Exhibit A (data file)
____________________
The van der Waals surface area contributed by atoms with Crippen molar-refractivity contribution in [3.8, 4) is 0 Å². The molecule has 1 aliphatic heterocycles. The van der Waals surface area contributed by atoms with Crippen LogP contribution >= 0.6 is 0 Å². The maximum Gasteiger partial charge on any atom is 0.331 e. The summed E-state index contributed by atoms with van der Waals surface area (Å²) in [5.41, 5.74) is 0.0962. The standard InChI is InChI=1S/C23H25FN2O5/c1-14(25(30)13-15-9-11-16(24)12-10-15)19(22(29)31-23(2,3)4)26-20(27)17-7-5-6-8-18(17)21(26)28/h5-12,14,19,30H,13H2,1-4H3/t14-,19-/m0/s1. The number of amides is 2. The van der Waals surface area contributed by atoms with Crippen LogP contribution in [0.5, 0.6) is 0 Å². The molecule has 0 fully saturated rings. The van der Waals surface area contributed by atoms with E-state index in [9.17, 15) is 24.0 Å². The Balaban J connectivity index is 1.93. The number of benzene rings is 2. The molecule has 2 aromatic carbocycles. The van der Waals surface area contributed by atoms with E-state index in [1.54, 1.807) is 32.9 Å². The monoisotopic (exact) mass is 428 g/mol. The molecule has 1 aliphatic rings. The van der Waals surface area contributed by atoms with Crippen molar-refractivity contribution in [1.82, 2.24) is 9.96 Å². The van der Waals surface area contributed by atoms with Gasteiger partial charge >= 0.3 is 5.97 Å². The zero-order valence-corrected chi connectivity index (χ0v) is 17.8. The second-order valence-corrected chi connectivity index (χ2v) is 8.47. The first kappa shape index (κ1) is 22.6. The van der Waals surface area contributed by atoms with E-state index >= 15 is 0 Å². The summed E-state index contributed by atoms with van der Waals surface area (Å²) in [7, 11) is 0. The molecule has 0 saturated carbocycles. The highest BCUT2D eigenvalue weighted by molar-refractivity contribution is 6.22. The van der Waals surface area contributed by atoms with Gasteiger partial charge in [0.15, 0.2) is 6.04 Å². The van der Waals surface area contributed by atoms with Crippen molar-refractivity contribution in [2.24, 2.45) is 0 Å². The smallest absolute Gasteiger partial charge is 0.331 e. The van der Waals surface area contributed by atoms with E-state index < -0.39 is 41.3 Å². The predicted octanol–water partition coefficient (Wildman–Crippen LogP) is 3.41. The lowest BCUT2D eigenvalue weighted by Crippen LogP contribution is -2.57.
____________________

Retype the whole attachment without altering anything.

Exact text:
The van der Waals surface area contributed by atoms with Crippen molar-refractivity contribution in [3.8, 4) is 0 Å². The molecule has 1 aliphatic heterocycles. The van der Waals surface area contributed by atoms with Crippen LogP contribution >= 0.6 is 0 Å². The maximum Gasteiger partial charge on any atom is 0.331 e. The summed E-state index contributed by atoms with van der Waals surface area (Å²) in [5.41, 5.74) is 0.0962. The standard InChI is InChI=1S/C23H25FN2O5/c1-14(25(30)13-15-9-11-16(24)12-10-15)19(22(29)31-23(2,3)4)26-20(27)17-7-5-6-8-18(17)21(26)28/h5-12,14,19,30H,13H2,1-4H3/t14-,19-/m0/s1. The number of amides is 2. The van der Waals surface area contributed by atoms with Crippen LogP contribution in [0.5, 0.6) is 0 Å². The molecule has 0 fully saturated rings. The van der Waals surface area contributed by atoms with E-state index in [9.17, 15) is 24.0 Å². The Balaban J connectivity index is 1.93. The number of benzene rings is 2. The molecule has 2 aromatic carbocycles. The van der Waals surface area contributed by atoms with E-state index in [1.54, 1.807) is 32.9 Å². The monoisotopic (exact) mass is 428 g/mol. The molecule has 1 aliphatic rings. The van der Waals surface area contributed by atoms with Crippen molar-refractivity contribution in [1.82, 2.24) is 9.96 Å². The van der Waals surface area contributed by atoms with Gasteiger partial charge >= 0.3 is 5.97 Å². The zero-order valence-corrected chi connectivity index (χ0v) is 17.8. The second-order valence-corrected chi connectivity index (χ2v) is 8.47. The first kappa shape index (κ1) is 22.6. The van der Waals surface area contributed by atoms with E-state index >= 15 is 0 Å². The summed E-state index contributed by atoms with van der Waals surface area (Å²) in [7, 11) is 0. The molecule has 0 saturated carbocycles. The highest BCUT2D eigenvalue weighted by molar-refractivity contribution is 6.22. The van der Waals surface area contributed by atoms with Gasteiger partial charge in [0.15, 0.2) is 6.04 Å². The van der Waals surface area contributed by atoms with Crippen molar-refractivity contribution in [2.24, 2.45) is 0 Å². The smallest absolute Gasteiger partial charge is 0.331 e. The van der Waals surface area contributed by atoms with E-state index < -0.39 is 41.3 Å². The predicted octanol–water partition coefficient (Wildman–Crippen LogP) is 3.41. The lowest BCUT2D eigenvalue weighted by Crippen LogP contribution is -2.57.